Laura: No, I don’t think that that can happen only through my clothing, but I try as much as possible to show what happens when someone orders from me. I make little videos of the production process, and I am in contact with the clients themselves, so that we can make adjustments if we need to to make it more their own. And from there, I hope that the clients are really excited for the piece of clothing so that they value it and love it for a long time, and then if they need anything new, they can come back to me. 

Nadia: I used to go shopping more, but I noticed that when you become friends with someone who makes clothes, you wear clothes in a different manner. I certainly think that changes in how you dress can come about when people become more conscious. I always make comparisons to food, but when you get used to buying organic seasonal foods, then you really can’t buy strawberries in the winter anymore. You know that it won’t be the same and that it won’t taste good. I think that it can work the same way with clothing.

Laura: Yes, for sure! I completely agree. I had a conversation with an old friend who asked “What do you do now? Do you not buy any more clothing for yourself?. Firstly I make it myself, and then I don’t need to buy anything, but if I do need to buy something I can shop at a secondhand store. And then she asked me “Are you a clothing vegetarian?” I guess it is certainly similar! I think that in both situations you mentioned, where you became interested in the clothing made by your friend, and when people make decisions surrounding food, both of those situations are because people have received information about something and can better know what their effect is on their surroundings, and then can make a choice. It is really beautiful when that happens. Because then they’ve thought to themselves “Oh, I have an impact, so I can change the way that I do things.”

Nadia: There are many different judgements surrounding sustainable fashion. 

Laura: Yes, very many. That it is very expensive, that it’s for hippies, that it is for a very selective club, and I can actually argue against all of those. First, that it is too expensive. I cannot look in anyone’s wallet, but at the same time, maybe we should be asking if other clothing is actually too cheap and we are not paying the actual price? And that it is for hippies, well look at my clothes! I don’t think it is for a hippie. And lastly, people say “It is for a selective club, not for me!”, that is a big thing that we frequently hear. I think that people are a bit anxious and think “Oh, if I do this one thing, then I have to do all of the rest of it. If I buy sustainable clothing, then I can’t buy meat anymore, and I have to hug trees!” But that is really not the case, you have to understand that even doing one small thing can have a big effect. You don’t have to buy just sustainable clothing, you can buy a lot less clothing, you can go to a secondhand store or a vintage clothing shop. And then if you buy new clothing, think “Will I wear this more than thirty times?” and if it isn’t so, then maybe you don’t buy it. I think also that all these little tips and tricks are, in my opinion, more sustainable than just saying “I am only going to buy sustainable clothing.” That sounds like a really big endeavor to me as well, and I also don’t know what that precisely entails.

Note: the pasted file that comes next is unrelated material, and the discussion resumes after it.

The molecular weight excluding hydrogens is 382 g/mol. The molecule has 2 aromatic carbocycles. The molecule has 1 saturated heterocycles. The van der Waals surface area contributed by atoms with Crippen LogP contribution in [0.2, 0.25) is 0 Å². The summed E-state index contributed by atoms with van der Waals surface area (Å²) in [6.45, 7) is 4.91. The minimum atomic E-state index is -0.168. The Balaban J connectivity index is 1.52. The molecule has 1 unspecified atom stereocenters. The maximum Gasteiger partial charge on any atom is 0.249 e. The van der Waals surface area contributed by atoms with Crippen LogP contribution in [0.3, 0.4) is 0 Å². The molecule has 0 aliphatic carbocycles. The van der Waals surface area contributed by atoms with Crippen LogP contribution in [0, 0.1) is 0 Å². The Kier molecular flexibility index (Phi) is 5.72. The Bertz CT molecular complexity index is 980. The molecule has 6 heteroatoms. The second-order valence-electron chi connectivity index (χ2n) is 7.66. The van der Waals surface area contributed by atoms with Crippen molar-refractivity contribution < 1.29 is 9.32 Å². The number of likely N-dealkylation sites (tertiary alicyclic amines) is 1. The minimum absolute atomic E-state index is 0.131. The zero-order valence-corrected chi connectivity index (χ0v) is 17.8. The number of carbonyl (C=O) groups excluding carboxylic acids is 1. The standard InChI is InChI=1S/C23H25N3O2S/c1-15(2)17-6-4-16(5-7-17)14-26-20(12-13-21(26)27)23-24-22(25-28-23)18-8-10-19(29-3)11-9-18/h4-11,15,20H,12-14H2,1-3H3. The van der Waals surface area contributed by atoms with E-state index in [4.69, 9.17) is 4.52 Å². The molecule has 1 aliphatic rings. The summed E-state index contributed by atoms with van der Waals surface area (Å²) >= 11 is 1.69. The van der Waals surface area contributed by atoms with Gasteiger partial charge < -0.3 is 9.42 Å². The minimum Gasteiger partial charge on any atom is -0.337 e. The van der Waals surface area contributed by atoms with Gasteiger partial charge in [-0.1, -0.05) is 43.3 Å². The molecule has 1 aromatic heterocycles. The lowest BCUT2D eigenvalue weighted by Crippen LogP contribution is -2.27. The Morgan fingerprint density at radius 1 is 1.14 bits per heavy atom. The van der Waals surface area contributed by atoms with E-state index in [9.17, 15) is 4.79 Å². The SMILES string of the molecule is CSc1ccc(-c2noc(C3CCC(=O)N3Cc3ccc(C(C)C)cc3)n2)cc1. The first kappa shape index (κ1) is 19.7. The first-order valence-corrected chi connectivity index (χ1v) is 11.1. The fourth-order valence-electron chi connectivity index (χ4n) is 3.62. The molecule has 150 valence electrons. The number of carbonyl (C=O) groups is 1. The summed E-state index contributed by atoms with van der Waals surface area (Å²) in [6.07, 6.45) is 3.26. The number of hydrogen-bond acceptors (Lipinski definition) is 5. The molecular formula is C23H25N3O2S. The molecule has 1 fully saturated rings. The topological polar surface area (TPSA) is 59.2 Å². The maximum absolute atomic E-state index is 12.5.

Nadia: Do you see yourself as a fashion activist?

Laura: When I think of a fashion activist, I think of someone holding a bunch of picket signs, and that is totally not my approach. I am certainly like an activist in my message, I like to spread facts because I think they have power and that once people have information they can decide for themselves what they should do with it. I find it nice to do it in a gentle way, because when people say to me “You must do this” or “You shouldn’t do it that way” I get a bit annoyed myself. So, what I would rather do is give people an example of how I myself have made a change, because I used to buy clothing from H&M and Primark as well, and later thought “Oh that really wasn’t so good”. So that is what I often do to relate to people, is tell them “Look, I used to want to do that as well, but now I know better and want to do something different.” So I am an activist, but I have a softer layer on the outside.

Nadia: And do you think you have a chance against the big brands that you named? 

Laura: Yeah, I certainly think so. And I think that it is because we are free to be unique and it is certainly because we offer sustainable clothing, and by sustainable, I mean good for people and the earth, and we offer a high end look. What I often see is that high end clothing isn’t produced sustainably, and sustainable clothing is then often not aesthetically pleasing, and then I really offer the best of both worlds. I think that there is surely a chance in this moment, as supported by the opportunities I’ve had in the past, like being scouted by Vogue Italia, doing shows in other countries, and speaking on tv on BNN about what I do.